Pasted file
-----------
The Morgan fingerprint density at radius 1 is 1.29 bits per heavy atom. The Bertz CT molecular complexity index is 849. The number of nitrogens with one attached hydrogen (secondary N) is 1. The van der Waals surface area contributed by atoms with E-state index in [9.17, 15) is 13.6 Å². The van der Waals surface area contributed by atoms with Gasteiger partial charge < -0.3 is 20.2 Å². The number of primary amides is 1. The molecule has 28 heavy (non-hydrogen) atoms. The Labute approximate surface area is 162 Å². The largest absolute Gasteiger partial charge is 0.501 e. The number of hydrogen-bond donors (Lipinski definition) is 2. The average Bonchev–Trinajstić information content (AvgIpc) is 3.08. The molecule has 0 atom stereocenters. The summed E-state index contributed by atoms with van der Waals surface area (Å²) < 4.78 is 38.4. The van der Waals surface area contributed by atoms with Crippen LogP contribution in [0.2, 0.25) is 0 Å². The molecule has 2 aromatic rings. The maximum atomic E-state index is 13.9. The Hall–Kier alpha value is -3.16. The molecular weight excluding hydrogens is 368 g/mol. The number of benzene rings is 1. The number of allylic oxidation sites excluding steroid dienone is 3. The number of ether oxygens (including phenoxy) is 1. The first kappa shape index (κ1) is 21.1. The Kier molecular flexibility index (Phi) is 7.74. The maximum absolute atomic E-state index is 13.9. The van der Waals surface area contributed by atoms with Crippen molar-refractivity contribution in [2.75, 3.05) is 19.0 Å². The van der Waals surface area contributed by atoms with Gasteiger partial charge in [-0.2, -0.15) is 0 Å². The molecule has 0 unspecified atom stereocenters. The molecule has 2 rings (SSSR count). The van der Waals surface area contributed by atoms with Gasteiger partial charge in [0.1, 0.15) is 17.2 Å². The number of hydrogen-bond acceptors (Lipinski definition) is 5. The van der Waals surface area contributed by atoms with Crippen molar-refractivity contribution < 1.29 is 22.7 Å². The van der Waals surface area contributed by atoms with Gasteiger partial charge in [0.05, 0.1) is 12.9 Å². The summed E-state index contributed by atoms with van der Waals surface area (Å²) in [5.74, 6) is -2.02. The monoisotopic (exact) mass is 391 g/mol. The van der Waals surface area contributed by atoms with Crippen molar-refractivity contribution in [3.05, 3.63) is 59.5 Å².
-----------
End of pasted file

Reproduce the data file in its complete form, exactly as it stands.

The Morgan fingerprint density at radius 1 is 1.29 bits per heavy atom. The Bertz CT molecular complexity index is 849. The number of nitrogens with one attached hydrogen (secondary N) is 1. The van der Waals surface area contributed by atoms with E-state index in [9.17, 15) is 13.6 Å². The van der Waals surface area contributed by atoms with Gasteiger partial charge < -0.3 is 20.2 Å². The number of primary amides is 1. The molecule has 28 heavy (non-hydrogen) atoms. The Labute approximate surface area is 162 Å². The largest absolute Gasteiger partial charge is 0.501 e. The number of hydrogen-bond donors (Lipinski definition) is 2. The average Bonchev–Trinajstić information content (AvgIpc) is 3.08. The molecule has 0 atom stereocenters. The summed E-state index contributed by atoms with van der Waals surface area (Å²) < 4.78 is 38.4. The van der Waals surface area contributed by atoms with Crippen LogP contribution in [0.2, 0.25) is 0 Å². The molecule has 2 aromatic rings. The maximum atomic E-state index is 13.9. The Hall–Kier alpha value is -3.16. The molecular weight excluding hydrogens is 368 g/mol. The number of benzene rings is 1. The number of allylic oxidation sites excluding steroid dienone is 3. The number of ether oxygens (including phenoxy) is 1. The first kappa shape index (κ1) is 21.1. The Kier molecular flexibility index (Phi) is 7.74. The maximum absolute atomic E-state index is 13.9. The van der Waals surface area contributed by atoms with Crippen molar-refractivity contribution in [2.75, 3.05) is 19.0 Å². The van der Waals surface area contributed by atoms with Gasteiger partial charge in [-0.2, -0.15) is 0 Å². The molecule has 0 unspecified atom stereocenters. The molecule has 2 rings (SSSR count). The van der Waals surface area contributed by atoms with Gasteiger partial charge in [0.1, 0.15) is 17.2 Å². The number of hydrogen-bond acceptors (Lipinski definition) is 5. The van der Waals surface area contributed by atoms with Crippen molar-refractivity contribution < 1.29 is 22.7 Å². The van der Waals surface area contributed by atoms with Gasteiger partial charge in [0.05, 0.1) is 12.9 Å². The summed E-state index contributed by atoms with van der Waals surface area (Å²) in [5.74, 6) is -2.02. The monoisotopic (exact) mass is 391 g/mol. The van der Waals surface area contributed by atoms with Crippen molar-refractivity contribution in [3.05, 3.63) is 59.5 Å².